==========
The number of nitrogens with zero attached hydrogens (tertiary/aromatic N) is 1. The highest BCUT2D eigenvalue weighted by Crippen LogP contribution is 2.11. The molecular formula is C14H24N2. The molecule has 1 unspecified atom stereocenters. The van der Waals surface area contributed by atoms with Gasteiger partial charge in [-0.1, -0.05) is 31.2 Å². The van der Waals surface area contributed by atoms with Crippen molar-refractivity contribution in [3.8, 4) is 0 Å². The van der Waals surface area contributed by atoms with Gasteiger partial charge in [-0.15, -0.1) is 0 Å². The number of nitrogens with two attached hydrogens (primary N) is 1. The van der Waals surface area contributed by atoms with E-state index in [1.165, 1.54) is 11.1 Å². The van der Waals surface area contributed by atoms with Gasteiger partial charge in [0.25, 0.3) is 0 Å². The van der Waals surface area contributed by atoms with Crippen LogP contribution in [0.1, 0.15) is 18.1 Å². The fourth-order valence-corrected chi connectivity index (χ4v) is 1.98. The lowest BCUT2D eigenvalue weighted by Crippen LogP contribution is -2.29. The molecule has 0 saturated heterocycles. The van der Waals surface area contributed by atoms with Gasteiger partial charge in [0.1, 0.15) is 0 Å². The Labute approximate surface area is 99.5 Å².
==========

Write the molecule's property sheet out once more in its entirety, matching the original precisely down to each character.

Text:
The number of nitrogens with zero attached hydrogens (tertiary/aromatic N) is 1. The highest BCUT2D eigenvalue weighted by Crippen LogP contribution is 2.11. The molecular formula is C14H24N2. The molecule has 1 unspecified atom stereocenters. The van der Waals surface area contributed by atoms with Gasteiger partial charge in [-0.1, -0.05) is 31.2 Å². The van der Waals surface area contributed by atoms with Crippen molar-refractivity contribution in [3.8, 4) is 0 Å². The van der Waals surface area contributed by atoms with Gasteiger partial charge in [-0.15, -0.1) is 0 Å². The number of nitrogens with two attached hydrogens (primary N) is 1. The van der Waals surface area contributed by atoms with E-state index in [1.165, 1.54) is 11.1 Å². The van der Waals surface area contributed by atoms with Gasteiger partial charge in [0.25, 0.3) is 0 Å². The van der Waals surface area contributed by atoms with Crippen LogP contribution in [0.1, 0.15) is 18.1 Å². The fourth-order valence-corrected chi connectivity index (χ4v) is 1.98. The lowest BCUT2D eigenvalue weighted by Crippen LogP contribution is -2.29. The molecule has 0 saturated heterocycles. The van der Waals surface area contributed by atoms with Gasteiger partial charge in [0.1, 0.15) is 0 Å². The Labute approximate surface area is 99.5 Å².